Ice granules may be made from water flavored with one or more additives such as fruit juice or the like, fermented milk, sweetenings, flavorings, edible colors, spices, and edible acids. An important advantage of the present invention is that it has become possible to add to ice cream ethyl alcohol or an alcoholic beverage such as whisky or brandy by using ice granules containing such a material. Such an addition was heretofore impossible because they would decompose oil and fat and condense proteins. Such additives form attractive combinations with ice cream and give it novel taste appeal.
The following examples, which are merely illustrative, will show how the process of the present invention may be practised.
The following two kinds of soft ice creams A and B and three kinds of ice granules C, D and E were prepared. Unless otherwise stated, quantities are expressed as parts by weight.
A. eight parts of milk fat, 8 parts of skim powdered milk, 10 parts of sucrose, 10 parts of starch syrup, 63.4 parts of water, 0.3 part of emulsifier, and 0.3 part of stabilizer were used to prepare an emulsified ice cream mix in known manner. The mix was cooled to about -4° C by means of a freezer to make soft ice cream with an overrun of 90.
B. five parts of palm oil, 5 parts of skim powdered milk, 10 parts of sucrose, 10 parts of starch syrup, 69.4 parts of water, 0.3 part of emulsifier and 0.3 part of stabilizer were used to make soft ice cream with an overrun of 90 in the same manner as for (A).
C. an ice block was broken into pieces with a hammer. The ice pieces made were sieved first with a sieve with meshes of 9 mm2 and then with meshes of 49 mm2. The pieces which did not pass through the former sieve and passed through the latter were collected and frozen to -30° C.
D. three parts of sucrose, a small amount of saccharin, 0.1 part of orange essence, 0.3 part of citric acid and 10 parts of fruit juice were put in about 86.6 parts of water. The mixture was frozen to ice, which was broken into pieces with a hammer. The pieces were sieved in the same manner as for (C) and frozen to -30° C.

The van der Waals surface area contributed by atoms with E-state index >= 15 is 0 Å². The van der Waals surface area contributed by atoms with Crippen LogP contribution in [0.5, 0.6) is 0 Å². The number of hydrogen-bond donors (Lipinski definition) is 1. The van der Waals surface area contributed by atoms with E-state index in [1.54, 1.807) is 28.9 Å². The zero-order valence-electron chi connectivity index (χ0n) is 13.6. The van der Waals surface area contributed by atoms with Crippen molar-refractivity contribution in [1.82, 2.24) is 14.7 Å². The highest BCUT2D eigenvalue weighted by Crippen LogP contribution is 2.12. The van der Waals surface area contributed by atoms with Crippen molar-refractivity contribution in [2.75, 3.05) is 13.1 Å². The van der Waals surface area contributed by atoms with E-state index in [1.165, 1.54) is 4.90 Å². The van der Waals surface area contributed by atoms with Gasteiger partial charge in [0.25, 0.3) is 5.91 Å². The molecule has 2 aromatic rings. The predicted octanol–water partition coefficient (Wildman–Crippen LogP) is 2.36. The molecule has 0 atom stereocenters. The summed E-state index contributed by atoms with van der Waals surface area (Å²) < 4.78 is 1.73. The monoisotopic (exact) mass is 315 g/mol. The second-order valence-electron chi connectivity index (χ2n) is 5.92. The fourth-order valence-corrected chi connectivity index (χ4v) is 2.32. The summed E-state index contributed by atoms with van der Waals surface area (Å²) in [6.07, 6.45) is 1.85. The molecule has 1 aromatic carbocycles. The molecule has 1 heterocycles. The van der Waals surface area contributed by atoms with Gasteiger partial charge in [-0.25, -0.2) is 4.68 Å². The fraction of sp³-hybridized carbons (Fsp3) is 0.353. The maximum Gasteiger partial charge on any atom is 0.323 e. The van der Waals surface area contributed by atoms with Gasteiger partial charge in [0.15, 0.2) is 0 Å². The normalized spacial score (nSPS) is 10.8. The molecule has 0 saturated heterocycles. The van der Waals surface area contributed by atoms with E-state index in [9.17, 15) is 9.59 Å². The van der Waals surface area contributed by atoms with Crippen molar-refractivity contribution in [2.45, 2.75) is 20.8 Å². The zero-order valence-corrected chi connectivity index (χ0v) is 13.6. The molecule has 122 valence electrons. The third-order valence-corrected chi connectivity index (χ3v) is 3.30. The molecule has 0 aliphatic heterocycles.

E. three parts of brandy was put in 97 parts of water and the mixture was frozen. The resultant ice was broken, sieved and frozen to -30° C in the same manner as for (C).
85 parts of soft ice cream (A) was mixed with 15 parts of ice granules (C) and the mixture was frozen to -30° C.
85 parts of soft ice cream (B) was mixed with 15 parts of ice granules (D) and the mixture was frozen to -30° C.
85 parts of soft ice cream (A) was mixed with 15 parts of ice granules (E) and the mixture was frozen to -30° C.
As controls, soft ice creams (A) and (B) were frozen to -30° C without mixing with any ice granules.
As a result of a sampling test in which 20 persons tried these Examples and the controls, 17 of them felt any Examples more delicious then the controls and all of them admitted that any Examples had much better aftertastes than the controls.
Minor changes may be made in the embodiments of the present invention or in the process without departing from the spirit of the invention.
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|U.S. Classification||426/565, 426/583|
|International Classification||A23G9/46, A23G9/32, A23G9/48|
|Cooperative Classification||A23G9/46, A23G9/32, A23G9/48|
|European Classification||A23G9/32, A23G9/46, A23G9/48|